The Secret Service’s plan for adopting a zero trust architecture model across the agency’s systems has not been updated since the Office of Management and Budget released new guidance in January.
Although the Secret Service has “made progress” in adopting a zero trust model across its systems, the agency still needs to align its ongoing cybersecurity efforts with federal guidance that came out after its implementation plan was first developed, according to a report released by the Government Accountability Office on Tuesday.
GAO’s report analyzed the Secret Service’s adoption of a federally-mandated zero trust architecture strategy, which works to enhance agencies’ systems and services by assuming “that a breach of IT systems is inevitable or has likely already occurred.”
“Zero trust security is intended to continually limit user access to only the resources that users need, when they need them,” the report added. “As such, the zero trust model seeks to eliminate implicit trust in users or in devices connected to an agency’s network.”
In May 2021, President Joe Biden issued an Executive Order on Improving the Nation’s Cybersecurity that, in part, required all federal agencies to “develop a plan to implement zero trust architecture.” The Cybersecurity and Infrastructure Security Agency also issued draft guidance in June 2021 to help guide agencies’ zero trust implementation efforts.
GAO, which conducted its review from October 2021 to November 2022, said it requested the Secret Service’s implementation plan in November 2021. This was prior to the Office of Management and Budget—or OMB—issuing a memo in January 2022 that required agencies “to meet specific cybersecurity standards and objectives,” including a series of “actions that agencies are to take by the end of fiscal year 2024 that are intended to form a starting point to implementing zero trust architecture.” The Secret Service did not update its implementation plan to account for OMB’s guidance, according to the report.
GAO said the Secret Service’s implementation plan established four milestones for supporting agencywide rollout of zero trust architecture, including: performing a self-assessment of its IT environment against CISA’s draft guidance; implementing cloud services provided by a vendor; achieving “a preliminary level of event logging maturity,” per OMB guidance issued in August 2021; and transitioning its IT infrastructure “to a more advanced internet protocol.”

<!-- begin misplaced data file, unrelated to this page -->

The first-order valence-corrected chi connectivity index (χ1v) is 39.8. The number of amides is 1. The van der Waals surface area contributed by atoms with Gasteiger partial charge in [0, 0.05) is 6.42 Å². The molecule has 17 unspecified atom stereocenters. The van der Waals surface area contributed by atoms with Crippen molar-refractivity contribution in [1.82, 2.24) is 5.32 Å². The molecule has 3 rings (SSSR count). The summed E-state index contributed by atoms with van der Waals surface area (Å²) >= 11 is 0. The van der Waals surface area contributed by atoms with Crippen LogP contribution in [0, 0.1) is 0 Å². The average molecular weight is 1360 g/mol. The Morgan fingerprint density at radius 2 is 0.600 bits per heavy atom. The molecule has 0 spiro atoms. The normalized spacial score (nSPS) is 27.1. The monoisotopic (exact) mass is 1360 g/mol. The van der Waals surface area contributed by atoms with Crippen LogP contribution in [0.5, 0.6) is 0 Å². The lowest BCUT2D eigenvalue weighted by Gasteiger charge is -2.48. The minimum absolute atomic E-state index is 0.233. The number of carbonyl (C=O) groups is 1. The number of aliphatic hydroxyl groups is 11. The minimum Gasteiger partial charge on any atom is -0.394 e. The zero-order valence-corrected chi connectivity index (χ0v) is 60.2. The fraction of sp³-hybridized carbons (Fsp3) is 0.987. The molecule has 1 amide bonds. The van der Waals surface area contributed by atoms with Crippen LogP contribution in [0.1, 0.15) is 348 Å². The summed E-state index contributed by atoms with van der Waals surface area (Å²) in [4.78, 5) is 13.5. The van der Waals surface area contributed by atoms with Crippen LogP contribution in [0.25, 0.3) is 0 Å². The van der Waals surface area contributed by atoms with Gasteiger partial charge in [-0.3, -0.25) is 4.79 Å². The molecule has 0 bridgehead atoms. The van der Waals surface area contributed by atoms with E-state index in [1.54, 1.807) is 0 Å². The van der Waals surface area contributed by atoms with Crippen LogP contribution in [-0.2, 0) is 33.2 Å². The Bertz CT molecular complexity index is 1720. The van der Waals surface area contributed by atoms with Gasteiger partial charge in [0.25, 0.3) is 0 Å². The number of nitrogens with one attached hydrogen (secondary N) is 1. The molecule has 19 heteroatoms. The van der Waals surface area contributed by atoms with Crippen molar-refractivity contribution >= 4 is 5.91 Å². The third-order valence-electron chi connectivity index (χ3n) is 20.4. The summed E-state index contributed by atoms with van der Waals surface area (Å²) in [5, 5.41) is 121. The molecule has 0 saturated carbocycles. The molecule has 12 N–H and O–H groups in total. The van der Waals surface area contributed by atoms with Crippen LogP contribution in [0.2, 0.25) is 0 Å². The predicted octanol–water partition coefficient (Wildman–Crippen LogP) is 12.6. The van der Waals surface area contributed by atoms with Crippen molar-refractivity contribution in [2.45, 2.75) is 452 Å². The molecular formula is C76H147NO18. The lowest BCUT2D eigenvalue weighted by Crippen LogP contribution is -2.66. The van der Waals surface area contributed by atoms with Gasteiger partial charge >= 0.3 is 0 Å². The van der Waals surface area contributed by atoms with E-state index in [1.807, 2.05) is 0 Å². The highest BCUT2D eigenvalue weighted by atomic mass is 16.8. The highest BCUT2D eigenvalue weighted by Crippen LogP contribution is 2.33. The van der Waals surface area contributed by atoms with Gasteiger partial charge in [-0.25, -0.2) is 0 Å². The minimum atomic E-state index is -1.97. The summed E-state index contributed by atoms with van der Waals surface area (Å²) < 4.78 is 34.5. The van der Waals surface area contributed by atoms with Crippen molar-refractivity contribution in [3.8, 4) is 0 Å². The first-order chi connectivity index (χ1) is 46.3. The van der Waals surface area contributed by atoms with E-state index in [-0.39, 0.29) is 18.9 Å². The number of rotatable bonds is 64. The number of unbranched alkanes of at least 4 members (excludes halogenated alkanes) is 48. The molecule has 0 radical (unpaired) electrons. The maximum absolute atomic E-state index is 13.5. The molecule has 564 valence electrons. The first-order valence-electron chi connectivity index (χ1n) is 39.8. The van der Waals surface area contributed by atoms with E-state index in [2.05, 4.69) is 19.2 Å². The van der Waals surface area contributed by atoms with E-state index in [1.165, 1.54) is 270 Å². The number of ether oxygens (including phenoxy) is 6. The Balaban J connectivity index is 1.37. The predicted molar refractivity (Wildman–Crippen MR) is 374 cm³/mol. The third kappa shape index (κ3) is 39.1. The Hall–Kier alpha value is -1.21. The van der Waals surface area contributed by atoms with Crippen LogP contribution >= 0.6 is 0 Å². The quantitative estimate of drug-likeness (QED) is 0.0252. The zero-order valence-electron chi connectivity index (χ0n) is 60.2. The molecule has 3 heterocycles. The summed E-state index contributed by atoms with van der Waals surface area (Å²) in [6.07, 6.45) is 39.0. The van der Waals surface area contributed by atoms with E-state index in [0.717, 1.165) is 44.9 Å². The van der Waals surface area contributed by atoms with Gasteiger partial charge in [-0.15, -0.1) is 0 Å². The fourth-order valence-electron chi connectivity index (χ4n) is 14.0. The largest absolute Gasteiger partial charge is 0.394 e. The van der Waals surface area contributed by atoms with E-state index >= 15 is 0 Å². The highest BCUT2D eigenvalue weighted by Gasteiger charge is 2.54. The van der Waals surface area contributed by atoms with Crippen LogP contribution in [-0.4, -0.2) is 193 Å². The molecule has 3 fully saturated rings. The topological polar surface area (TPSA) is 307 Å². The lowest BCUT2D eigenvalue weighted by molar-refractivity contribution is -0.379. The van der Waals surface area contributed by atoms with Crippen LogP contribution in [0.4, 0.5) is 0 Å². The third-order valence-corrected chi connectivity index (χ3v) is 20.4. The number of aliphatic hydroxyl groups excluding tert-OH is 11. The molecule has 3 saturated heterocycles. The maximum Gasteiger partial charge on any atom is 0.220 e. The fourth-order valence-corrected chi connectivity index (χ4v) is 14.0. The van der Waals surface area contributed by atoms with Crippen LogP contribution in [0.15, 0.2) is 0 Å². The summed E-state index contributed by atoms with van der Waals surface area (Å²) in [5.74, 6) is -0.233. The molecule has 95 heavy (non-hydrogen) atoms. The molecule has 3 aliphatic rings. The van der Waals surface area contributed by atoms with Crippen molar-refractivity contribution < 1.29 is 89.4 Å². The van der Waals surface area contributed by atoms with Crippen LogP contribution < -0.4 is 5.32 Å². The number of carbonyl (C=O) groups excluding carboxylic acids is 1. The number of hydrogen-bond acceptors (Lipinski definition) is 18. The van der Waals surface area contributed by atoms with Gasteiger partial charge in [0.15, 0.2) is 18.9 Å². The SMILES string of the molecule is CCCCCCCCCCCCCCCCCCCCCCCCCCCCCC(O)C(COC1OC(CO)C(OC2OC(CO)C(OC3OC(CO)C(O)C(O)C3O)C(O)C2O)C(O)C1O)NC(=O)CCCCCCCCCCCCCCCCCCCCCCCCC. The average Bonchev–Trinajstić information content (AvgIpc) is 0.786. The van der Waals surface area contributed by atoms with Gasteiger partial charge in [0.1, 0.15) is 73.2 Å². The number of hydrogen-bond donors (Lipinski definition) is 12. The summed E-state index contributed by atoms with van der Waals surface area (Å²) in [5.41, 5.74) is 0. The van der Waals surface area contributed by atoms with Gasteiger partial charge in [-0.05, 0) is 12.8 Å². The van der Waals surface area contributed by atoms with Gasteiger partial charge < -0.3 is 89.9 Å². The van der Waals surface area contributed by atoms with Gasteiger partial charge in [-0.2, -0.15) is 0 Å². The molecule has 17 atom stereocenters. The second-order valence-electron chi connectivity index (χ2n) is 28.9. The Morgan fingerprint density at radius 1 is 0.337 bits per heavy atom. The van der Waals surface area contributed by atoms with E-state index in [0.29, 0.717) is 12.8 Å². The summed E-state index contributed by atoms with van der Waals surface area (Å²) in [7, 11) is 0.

Since the agency “developed its implementation plan before OMB disseminated its zero trust strategy,” however, GAO found that the four milestones in the Secret Service’s implementation plan only addressed “six of the 15 OMB required actions.”
The report found that the agency has not, for example, addressed OMB requirements regarding the implementation of internet protocol version 6, or IPv6. In a footnote, GAO noted that IPv6 “is the next generation of internet protocols, which are addressing mechanisms that define how and where information moves across interconnected networks.”
“By transitioning to this protocol, the agency can leverage additional security features,” the report noted.
While GAO noted that the Secret Service “either had efforts underway, or reported that it intended to perform activities that could cover the remaining actions” required by OMB’s guidance, the report said that “these additional efforts are not reflected in the agency’s [zero trust architecture] implementation plan.”
“If Secret Service does not keep its [zero trust architecture] implementation plan up to date, management will likely not have a coherent view of disparate activities associated with the transition process,” the report said.
GAO recommended that the Secret Service “transition to a more advanced internet protocol for its public-facing systems” and also “update its zero trust architecture implementation plan.” The Department of Homeland Security, which oversees the Secret Service, responded to GAO on behalf of the agency and concurred with the two recommendations.